November 19, 2008
Perhaps the most discussed topic during my trip in China was Baidu’s decision to enter the Japanese search engine market in January 2008. It was the first thing that came to mind of just about everyone I spoke with on the topic of my study. Following a nearly year long study of Japanese-language search technology and localization, Baidu’s expansion plans were first announced at the end of 2006. In a reaction on earnings for the fourth quarter in February 2007, Robin Li said the company would spend $15 million, 14 percent of Baidu’s total budget in 2007, trying to replicate its home market success in Internet-savvy Japan.
Getting Started in Japan
Earlier in May 2006 Baidu had announced Read the rest of this entry »
September 16, 2008
While in most Western languages vertical lists are perceived as easier to use, given the writing and reading orientations, research has indicated that for Chinese users a horizontal menu in either English or Chinese is more effective. This makes sense because the writing and reading flow – the intrinsic reading and writing directions of the language – in the Chinese language is mostly vertical, from top to bottom. As a result of the different reading flow native Chinese netizens will scan a screen differently from netizens that have been raised with the Roman system.
The screenshots below show the the basic interface structure of Read the rest of this entry »
July 2, 2008
I found this remarkable video today: a creative Chinese farmer that has built his own airplane. Prety cool to see how he lifts off from an ordinary road as the people are watching him from the sidewalk. Respect!
It seems that more and more people in the rural areas are getting into private-made tech stuff! Is there a trend coming up of autodidactic farmers in China? Check out this submarine or this story of a guy that has built his very own helicopter! Also farmer Wu Yulu is into home-building; he makes his own robots.
May 27, 2008
According to this wikileaks source the U.S. government and entertainment industry are jointly working on a multi-lateral agreement concerning intellectual property rights. By creating a new global standard for intellectual property rights enforcement they hope to stop the growing use of peer-to-peer (p2p). The so called Anti-Counterfeiting Trade Agreement (ACTA) will turn the facilitation of p2p possibilities without making any profit into an illegal activity. The paragraph on the criminilasation of fileshares is already described as the ‘Pirate Bay killer’.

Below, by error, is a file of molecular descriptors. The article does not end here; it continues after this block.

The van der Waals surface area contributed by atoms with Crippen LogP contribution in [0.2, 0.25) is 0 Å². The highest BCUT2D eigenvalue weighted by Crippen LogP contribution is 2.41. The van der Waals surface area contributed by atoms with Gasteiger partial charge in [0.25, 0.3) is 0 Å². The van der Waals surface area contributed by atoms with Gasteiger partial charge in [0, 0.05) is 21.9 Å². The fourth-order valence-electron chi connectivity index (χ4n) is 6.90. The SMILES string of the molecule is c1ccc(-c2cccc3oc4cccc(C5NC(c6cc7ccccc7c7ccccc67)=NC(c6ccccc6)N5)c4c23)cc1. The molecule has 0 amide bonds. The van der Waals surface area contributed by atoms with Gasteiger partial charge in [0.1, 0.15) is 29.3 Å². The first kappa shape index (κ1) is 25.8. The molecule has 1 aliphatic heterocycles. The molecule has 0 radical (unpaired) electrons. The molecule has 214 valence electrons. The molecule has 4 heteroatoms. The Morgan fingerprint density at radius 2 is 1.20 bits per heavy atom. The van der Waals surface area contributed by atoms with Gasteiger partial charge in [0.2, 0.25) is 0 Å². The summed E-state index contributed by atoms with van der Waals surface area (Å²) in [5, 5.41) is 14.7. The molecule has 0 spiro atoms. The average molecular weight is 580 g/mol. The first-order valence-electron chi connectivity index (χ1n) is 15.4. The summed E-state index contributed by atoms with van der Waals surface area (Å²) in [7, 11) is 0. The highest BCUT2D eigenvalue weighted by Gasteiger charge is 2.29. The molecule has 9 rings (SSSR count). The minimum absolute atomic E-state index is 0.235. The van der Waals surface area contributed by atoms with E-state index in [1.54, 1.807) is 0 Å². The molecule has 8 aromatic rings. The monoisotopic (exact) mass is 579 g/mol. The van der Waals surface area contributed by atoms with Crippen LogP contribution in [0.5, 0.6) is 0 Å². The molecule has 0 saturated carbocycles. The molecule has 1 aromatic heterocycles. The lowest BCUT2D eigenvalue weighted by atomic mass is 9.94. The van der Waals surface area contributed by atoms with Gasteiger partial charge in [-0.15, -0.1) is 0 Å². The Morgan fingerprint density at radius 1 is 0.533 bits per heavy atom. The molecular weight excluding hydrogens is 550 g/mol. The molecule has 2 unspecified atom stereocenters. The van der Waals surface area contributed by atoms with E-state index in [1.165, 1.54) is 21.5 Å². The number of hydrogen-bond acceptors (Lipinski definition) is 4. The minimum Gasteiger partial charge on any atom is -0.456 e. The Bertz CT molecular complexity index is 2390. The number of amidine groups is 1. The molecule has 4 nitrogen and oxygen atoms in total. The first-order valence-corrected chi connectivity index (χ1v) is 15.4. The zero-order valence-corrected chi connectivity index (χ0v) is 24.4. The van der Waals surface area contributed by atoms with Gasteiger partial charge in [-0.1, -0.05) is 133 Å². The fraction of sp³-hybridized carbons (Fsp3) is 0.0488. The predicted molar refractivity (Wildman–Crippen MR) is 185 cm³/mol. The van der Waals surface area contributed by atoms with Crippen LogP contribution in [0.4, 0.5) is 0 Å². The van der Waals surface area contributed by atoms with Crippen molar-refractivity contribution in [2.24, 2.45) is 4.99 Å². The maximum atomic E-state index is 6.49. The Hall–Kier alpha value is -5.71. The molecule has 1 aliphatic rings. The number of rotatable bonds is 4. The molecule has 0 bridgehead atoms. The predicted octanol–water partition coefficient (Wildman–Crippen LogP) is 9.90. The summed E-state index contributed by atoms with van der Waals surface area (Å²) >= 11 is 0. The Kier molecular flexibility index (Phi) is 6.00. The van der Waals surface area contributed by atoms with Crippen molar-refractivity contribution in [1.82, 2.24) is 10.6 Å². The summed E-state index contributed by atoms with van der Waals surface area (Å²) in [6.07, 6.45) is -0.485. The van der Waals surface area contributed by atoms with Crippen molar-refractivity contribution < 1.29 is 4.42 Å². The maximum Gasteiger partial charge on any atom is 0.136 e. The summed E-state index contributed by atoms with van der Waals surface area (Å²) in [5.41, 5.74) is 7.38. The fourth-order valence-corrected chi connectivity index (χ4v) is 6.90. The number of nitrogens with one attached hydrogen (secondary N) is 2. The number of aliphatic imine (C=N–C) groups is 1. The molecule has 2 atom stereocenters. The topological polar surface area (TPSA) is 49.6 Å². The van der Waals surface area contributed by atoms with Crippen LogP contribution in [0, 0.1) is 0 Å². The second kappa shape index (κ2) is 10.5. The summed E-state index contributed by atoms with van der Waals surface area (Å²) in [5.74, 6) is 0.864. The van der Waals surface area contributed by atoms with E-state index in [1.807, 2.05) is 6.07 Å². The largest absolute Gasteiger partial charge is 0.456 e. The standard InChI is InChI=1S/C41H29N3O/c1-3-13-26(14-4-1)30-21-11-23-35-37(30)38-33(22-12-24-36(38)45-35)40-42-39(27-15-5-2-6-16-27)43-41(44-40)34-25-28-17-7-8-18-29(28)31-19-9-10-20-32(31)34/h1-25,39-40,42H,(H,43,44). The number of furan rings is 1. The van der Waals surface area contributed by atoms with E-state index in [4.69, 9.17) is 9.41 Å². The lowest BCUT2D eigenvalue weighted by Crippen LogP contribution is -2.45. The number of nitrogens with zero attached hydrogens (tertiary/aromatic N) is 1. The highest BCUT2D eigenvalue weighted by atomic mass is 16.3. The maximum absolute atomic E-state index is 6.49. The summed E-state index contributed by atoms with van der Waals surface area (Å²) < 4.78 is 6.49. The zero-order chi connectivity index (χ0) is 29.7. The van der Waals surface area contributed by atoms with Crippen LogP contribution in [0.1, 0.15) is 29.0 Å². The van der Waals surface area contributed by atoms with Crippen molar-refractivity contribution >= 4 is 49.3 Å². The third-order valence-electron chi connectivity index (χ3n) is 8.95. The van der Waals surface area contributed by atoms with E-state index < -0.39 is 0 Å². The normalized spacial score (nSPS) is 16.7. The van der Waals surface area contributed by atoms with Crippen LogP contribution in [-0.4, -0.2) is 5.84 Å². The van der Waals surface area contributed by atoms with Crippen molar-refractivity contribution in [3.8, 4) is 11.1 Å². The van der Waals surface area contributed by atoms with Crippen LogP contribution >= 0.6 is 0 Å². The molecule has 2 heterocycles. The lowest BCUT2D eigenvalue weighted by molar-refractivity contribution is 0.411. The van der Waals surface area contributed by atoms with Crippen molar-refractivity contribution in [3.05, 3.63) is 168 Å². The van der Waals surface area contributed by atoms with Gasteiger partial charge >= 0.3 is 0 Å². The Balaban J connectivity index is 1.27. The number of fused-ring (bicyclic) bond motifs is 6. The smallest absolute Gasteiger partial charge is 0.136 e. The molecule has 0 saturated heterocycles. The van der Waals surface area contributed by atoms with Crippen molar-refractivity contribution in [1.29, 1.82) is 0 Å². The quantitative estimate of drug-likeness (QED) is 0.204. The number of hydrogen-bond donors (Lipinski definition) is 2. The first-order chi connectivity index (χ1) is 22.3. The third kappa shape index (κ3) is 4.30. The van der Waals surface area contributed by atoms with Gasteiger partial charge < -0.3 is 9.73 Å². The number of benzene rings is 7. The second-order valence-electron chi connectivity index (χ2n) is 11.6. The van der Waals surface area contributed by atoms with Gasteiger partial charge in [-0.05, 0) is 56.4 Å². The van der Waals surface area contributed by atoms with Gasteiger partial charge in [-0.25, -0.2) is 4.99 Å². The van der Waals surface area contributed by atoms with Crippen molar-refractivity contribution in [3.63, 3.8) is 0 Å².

What would this implicate for China Read the rest of this entry »
May 23, 2008
Last week China went through three days of national mourning for the victims of the Sichuan earthquake. As I mentioned in my previous post major portals as Sina, Sohu, and Netease decided to show their content in black and white and were limited to news only. Entertainment websites had to cope with the mourning more drastically: during the 3 days the government restricted access to entertainment content both on the Internet and broadcast media. China-Daily reported the following about it: “All public amusements will be suspended for three days from Monday.”
Read the rest of this entry »
May 19, 2008
I am back in the Netherlands after a very succesfull time in China. What a great 5 weeks it was! When I look at my extensive business card collection I realise how lucky I am, how many people I actually met, and companies I visited; its almost unreal! Now that I am back it is time to structure and process all the data I have sucked in, and it is a lot:
I have collected around 25 hours of interviews, nearly 5 kilos of booksleafletsreportsanalyses, and a fortune worth of digital reports made by some prominent research companies. Furthermore I have a lot of new Facebook and LinkedIn contacts, around 150 pictures, AND, last but not least, a Read the rest of this entry »